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Lawyers Syndicate was active in providing legal aid, and it greatly expanded its legal aid department until the regime froze its functions in 1996.

By 1997, legal mobilization had unquestionably become the dominant strategy for human rights defenders because of the difficulty of creating a broad social movement under the Egyptian regime. Gasser Abdel Razeq, director of the Center for Human Rights Legal Aid and later the Hisham Mubarak Center for Legal Aid, firmly contended that ‘‘in Egypt, where you have a relatively independent judiciary, the only way to promote reform is to have legal battles all the time. It’s the only way that we can act as a force for change.’’ A strong and independent judiciary was so central to the strategy of the human rights movement that activists went beyond simply facing threats to the judiciary and the legal profession on an ad hoc basis; in 1997 activists institutionalized their support for judicial independence by founding the Arab Center for the Independence of the Judiciary and the Legal Profession (ACIJLP).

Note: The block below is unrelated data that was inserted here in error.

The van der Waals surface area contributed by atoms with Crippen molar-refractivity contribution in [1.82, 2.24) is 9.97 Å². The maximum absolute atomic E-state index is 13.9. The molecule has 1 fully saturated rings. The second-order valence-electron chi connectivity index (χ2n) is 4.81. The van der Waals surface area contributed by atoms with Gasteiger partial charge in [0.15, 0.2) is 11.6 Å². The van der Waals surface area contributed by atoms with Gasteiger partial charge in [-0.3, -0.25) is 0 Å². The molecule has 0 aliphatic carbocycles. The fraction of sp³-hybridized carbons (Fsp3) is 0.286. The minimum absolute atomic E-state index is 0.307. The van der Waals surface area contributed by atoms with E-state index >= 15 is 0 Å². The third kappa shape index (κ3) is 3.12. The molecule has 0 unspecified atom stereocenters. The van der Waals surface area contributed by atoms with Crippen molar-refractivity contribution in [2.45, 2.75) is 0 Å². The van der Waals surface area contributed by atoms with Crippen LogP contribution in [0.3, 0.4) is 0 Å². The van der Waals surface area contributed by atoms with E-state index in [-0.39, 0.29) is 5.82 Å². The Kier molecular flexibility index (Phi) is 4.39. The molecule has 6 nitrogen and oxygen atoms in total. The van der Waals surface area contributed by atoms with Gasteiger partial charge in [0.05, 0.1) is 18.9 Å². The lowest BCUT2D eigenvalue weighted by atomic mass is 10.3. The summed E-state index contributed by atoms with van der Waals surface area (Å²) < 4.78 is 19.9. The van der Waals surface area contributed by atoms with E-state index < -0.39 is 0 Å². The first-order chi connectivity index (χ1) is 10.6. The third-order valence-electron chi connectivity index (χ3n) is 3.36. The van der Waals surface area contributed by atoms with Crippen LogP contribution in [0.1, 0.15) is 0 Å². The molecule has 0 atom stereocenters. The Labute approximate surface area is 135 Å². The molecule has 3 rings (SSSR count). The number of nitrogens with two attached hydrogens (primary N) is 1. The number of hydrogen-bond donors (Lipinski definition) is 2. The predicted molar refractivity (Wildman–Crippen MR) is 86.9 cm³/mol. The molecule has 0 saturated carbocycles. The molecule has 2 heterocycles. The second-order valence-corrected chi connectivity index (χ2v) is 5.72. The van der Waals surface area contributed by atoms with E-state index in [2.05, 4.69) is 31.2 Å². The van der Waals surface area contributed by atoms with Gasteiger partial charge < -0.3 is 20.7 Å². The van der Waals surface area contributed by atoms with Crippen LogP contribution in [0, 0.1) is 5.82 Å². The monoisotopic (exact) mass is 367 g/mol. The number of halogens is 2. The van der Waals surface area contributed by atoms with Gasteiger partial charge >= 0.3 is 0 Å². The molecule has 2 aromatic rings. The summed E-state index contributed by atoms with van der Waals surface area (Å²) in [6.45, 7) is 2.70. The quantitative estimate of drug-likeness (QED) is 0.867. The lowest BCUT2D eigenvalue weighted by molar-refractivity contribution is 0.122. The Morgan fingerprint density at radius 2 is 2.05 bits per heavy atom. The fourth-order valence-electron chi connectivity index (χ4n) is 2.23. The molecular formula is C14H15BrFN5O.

Under the direction of Nasser Amin, former legal director of the Egyptian Organization for Human Rights (EOHR), the ACIJLP set to work organizing conferences and workshops that brought together legal scholars, opposition party members, human rights activists, and important figures from the Lawyers Syndicate and Judges Association. The ACIJLP began to issue annual reports on the state of the judiciary and legal profession, extensively documenting government harassment of lawyers, critiquing state sequestration of the Lawyers Syndicate, and exposing the regime’s interference in the normal functions of judicial institutions. Like other human rights groups, the ACIJLP established ties with international human rights organizations including the Lawyers Committee for Human Rights and attempted to leverage international pressure on the Egyptian government.